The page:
In his State of the Union address on February 12, 2013, President Obama announced a proposal for the Brain Activity Map (BAM) project. The ambitious initiative is meant to advance neuroscience the way that the Human Genome Project has revolutionized genetics. Following the announcement, I simultaneously felt the thrill of a national endorsement for [easyazon-link asin=”0137155166″ locale=”us”] neuroscience [/easyazon-link] research (Did someone teach the President the secret neuroscientist handshake? Does he marvel at the notion that that the brain is `who you are’?) and the pangs of skepticism over the project plan. Estimates suggest that this proposal will ask for $300 million per year in federal funding for 10 years. So what types of research will be advanced if congress passes this $3 billion proposal? What kind of `BAM’ for the buck can we expect?
The best predictive outline for the BAM project comes from an article in the science journal Neuron written by a panel of neuroscientists. The experts sketch out a plan to create a map of the brain’s wiring by studying functional connections between neurons. The idea is similar to creating an airline flight map. You can fly from JFK to LAX direct, but you could also fly through any number of other cities to get there. Neurons are responsible for transmitting information within the brain, and presumably information can be communicated either directly (non-stop flights) or indirectly (layovers) through a series of interconnected neurons. The BAM project aims to illuminate which cells are connected and how these neuronal networks contribute to complex brain functions and, perhaps, even human [easyazon-link asin=”1907317295″ locale=”us”] perception [/easyazon-link] and consciousness.
Why is this plan so ambitious? Well, for being a 3 lb meatball, the human brain is extraordinarily intricate. The brain contains billions of neurons that connect with each other through trillions of dynamic synapses. The BAM project will require development of novel tools and nanotechnology to allow neuroscientists to capture the electrical activity of large networks of neurons in the brain simultaneously. Importantly, this novel approach to studying the brain bridges a critical gap in current research. Today, the majority of research is conducted at one of two levels. Neuroscientists are able to record the precise electrical activity of individual or small groups of neurons (think needle in a haystack). On the other end of the spectrum, researchers study broad activity of brain regions using techniques like functional MRI (think field full of haystacks). The BAM project strives to integrate the single-cell resolution of the former approach with the broader perspective offered by the later approach. This new level of investigation opens up exciting possibilities for understanding the unique, emergent properties of neural networks, which cannot be understood by conventional approaches to neuroscience.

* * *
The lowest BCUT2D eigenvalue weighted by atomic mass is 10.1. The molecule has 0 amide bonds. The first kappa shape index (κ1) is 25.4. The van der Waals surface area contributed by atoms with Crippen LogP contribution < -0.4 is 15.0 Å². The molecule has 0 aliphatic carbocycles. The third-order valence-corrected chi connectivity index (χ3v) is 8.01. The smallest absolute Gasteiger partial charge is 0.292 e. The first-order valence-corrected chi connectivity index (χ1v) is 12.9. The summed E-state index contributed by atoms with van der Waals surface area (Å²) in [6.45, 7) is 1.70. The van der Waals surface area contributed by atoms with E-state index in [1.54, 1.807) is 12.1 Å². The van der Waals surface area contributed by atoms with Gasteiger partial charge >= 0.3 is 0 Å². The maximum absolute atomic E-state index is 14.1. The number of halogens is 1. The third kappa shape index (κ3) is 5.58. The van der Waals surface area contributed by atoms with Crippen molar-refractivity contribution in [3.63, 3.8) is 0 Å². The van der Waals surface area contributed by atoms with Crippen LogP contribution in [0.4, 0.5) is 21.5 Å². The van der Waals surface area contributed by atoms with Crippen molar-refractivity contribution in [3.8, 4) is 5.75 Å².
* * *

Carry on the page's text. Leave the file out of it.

The BAM project is certainly exciting. The project is exhilarating for neuroscientists and should be exciting for anyone interested in understanding how their mind works. The experts from the Neuron article suggest that a network-level understanding of neural connections can offer new solutions to long-asked, still-unsolved questions. Despite years of research, scientists still have a poor understanding of neurological diseases that have no clear pathology, like schizophrenia, autism and depression. Similarly, we still can’t scale up knowledge of single-cell responses to simple stimuli, like bars of light, to the level of understanding human differences in visual perception (e.g., what do you think the color red looks like?). A new, unified approach to studying neuronal networks could reveal the mysteries of normal brain function and help scientists understand what goes wrong in disease.
From this neuroscientist’s perspective, the most clear and exciting breakthrough of the project could be the development of integrated brain-machine interfaces with immediate applications for smarter, more sensitive prosthetics. Elucidating the functional language of neural networks through activity maps could unlock a new world of possibilities for direct communication between the human brain and computers or other devices.
Enthusiasm and futuristic excitement aside, BAM is undoubtedly high-risk, high-reward. The proposed [easyazon-link asin=”B00A2UQUXY” locale=”us”] technologies [/easyazon-link] required to generate this map of brain activity does not currently exist. Moreover, the proposal focuses on studying organisms with simple nervous systems like flies and worms. How will new research on these simple model organisms be scaled up to understand the human brain? Even if neuroscientists can successfully apply their findings to understand complex network activity in a human brain, are all human brains the same? Hopefully research over the next 10 years will help to answer these questions.
Image: Katie Kopil